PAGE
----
Practical Considerations for Media Liability Insurance
Sep 30, 2013 QuickCounsel Download PDF
By Fiona A. Chaney, Shaun H. Crosner, Aimee Ghosh of Dickstein Shapiro
Every day, creators of media content produce and market countless works of art and entertainment—including scripted and reality television programs, motion pictures, books, newspaper and Internet articles, blogs, and musical works. But every time content “goes live,” media and entertainment entities and other content creators face the risk of liability for claims alleging infringement of intellectual property rights, or violation of certain private and reputational interests. To protect themselves against such liability, members of the media and entertainment industries commonly purchase entertainment errors and omissions insurance, also known as “media liability” coverage. In this QuickCounsel, we address the types of claims that may be covered under media liability insurance policies and provide tips and precautions to help insureds maximize the value of their coverage.
What Insureds Need to Know About Their Media Liability Coverage
What Types of Claims Are Covered?
Media liability insurance is a specialized form of errors and omissions insurance that provides coverage for claims brought by third parties. These policies are designed to protect media and entertainment insureds from liability resulting from a wide range of claims—including, depending on the insured’s precise policy terms, claims alleging invasion of privacy; defamation; libel; slander; disparagement (including product disparagement); breach of implied contract arising out of the submission of ideas; copyright infringement; plagiarism and other unauthorized use of material, names, or trademarks; breach of license agreement; and breach of agreement relating to product placement. Notably, the broad coverage provided under many media liability policies may extend to claims excluded under other liability policies, including standard form commercial general liability insurance.
Media liability coverage generally extends only to claims arising out of the insured’s “business”—a defined term in the policy that needs to be evaluated carefully prior to purchasing coverage. Indeed, the breadth of this definition can have a significant impact on the scope of coverage provided under a media liability policy. Because an insured’s business pursuits can vary widely, it is important for insureds to purchase coverage that is sufficiently broad in scope to cover all of their entertainment and media activities.
The precise needs of media and entertainment entities vary widely, so media liability coverage is generally not written on standard form policies. Instead, most media liability insurers manuscript policy forms tailored to meet their insured’s specific needs. Although the specialized nature of this type of policy can be a bonus for insureds facing unique risks, because the terms of media liability policies vary greatly, insureds must carefully review the terms and conditions of their policies—both when purchasing a policy and when making a claim for coverage. Indeed, because there is such variety in policy terms for this line of coverage, insureds should not make any assumptions about what is covered—or, for that matter, what is not covered—under their media liability policies.
Who Is Covered?
Media liability policies often define the term “insured” quite broadly, providing coverage not only for the named insured but also related companies and individuals. For example, it would not be uncommon for a media liability policy to cover a company as well as its subsidiaries, employees, directors, and officers. Coverage also may extend to independent contractors performing services on behalf of the insured. However, given the wide variation of the terms in media liability policies, insureds should make sure that their policies are broad enough to cover all of the entities, people, and activities at risk.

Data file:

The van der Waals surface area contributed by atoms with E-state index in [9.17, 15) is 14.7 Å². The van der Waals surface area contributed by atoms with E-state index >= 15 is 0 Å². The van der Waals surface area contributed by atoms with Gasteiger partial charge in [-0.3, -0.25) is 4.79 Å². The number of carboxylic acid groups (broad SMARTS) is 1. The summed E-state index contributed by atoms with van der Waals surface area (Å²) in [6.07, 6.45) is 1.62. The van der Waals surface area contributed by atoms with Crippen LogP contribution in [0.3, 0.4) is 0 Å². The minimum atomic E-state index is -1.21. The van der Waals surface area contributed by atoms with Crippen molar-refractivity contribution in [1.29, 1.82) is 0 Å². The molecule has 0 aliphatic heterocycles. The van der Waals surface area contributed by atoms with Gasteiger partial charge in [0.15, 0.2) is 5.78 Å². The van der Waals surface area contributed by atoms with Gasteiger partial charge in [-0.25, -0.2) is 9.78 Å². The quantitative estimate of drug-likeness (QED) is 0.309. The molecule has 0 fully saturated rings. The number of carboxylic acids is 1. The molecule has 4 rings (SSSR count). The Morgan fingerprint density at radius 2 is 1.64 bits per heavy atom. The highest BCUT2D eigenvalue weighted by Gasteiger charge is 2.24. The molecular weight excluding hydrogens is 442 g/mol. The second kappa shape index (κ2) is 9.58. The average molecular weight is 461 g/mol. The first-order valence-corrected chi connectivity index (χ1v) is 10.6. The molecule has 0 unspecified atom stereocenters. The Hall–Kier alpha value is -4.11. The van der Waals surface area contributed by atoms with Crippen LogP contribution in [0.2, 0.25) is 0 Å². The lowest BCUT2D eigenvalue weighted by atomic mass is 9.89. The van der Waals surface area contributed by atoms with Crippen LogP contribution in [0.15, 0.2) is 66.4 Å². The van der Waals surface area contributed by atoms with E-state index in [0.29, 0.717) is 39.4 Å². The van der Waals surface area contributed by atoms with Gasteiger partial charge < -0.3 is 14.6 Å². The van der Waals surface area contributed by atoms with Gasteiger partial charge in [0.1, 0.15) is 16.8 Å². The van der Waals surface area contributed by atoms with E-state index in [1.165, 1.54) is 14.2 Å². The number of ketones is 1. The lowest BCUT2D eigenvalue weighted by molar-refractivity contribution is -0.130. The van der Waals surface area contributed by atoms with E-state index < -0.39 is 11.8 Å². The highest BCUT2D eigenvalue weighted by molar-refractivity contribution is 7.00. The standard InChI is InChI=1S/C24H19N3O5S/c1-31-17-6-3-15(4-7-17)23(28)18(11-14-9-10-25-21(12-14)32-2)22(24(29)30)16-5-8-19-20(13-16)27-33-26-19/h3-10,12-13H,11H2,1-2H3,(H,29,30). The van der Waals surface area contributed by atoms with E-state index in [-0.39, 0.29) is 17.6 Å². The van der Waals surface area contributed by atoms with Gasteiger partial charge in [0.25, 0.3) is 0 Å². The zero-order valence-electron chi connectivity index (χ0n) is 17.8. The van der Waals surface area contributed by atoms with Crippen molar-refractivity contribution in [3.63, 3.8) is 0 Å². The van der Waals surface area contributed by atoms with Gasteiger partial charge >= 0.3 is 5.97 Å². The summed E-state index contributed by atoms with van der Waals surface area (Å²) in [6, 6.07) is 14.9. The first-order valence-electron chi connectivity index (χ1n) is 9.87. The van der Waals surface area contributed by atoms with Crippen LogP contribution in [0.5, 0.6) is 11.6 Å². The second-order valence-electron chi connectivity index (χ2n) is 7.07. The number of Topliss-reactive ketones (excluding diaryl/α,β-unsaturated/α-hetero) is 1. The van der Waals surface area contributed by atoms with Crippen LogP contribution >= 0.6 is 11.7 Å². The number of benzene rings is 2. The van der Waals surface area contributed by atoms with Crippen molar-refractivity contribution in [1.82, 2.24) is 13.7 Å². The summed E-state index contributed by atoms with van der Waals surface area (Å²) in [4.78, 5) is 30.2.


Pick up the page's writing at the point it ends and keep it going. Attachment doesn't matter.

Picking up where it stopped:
What Is the Difference Between Occurrence and Claims-Made Policies?
Media liability policies can be either “occurrence” or “claims-made” policies. Aptly named, occurrence policies cover losses that occur during the policy period. For example, if a lawsuit filed in August 2013 alleges that the insured infringed the plaintiff’s copyright in June 2011, the insured would look to its 2011 occurrence policy for coverage. Claims-made policies, on the other hand, cover claims that are filed or otherwise asserted during the policy period. Using the previous example, under a claims-made policy, the insured would look to its 2013 claims-made policy for coverage.
Because media liability coverage is increasingly provided on a claims-made basis, it is important for insureds to understand the reporting requirements of their claims-made policies. Many claims-made policies require notice to be provided within a specified timeframe—sometimes as little as 30 days or less—after the insured learns of a claim. The term “claim” is typically defined broadly to include lawsuits, arbitrations, civil and administrative proceedings, and demand letters. Furthermore, many claims-made media liability policies require the insured to provide notice of “potential claims,” which may be referred to as a “notice of circumstances.” Such provisions may require the insured to notify its insurer of acts, errors, or omissions that it has reason to believe may lead to a future claim.
What Forms of Relief Are Covered?
In addition to the costs of settlements and adverse judgments, media liability policies typically cover defense costs, which can include the fees charged by counsel and all other expenses incurred to defend the insured against a potentially covered lawsuit. Depending on the terms of coverage, defense expenses can be either “within limits” (meaning that they will reduce available policy limits) or “outside of limits” (meaning that they will not erode available policy limits). It is important for an insured to understand the distinction between these two forms of coverage so that it can ensure that it purchases a policy that meets its coverage needs and expectations.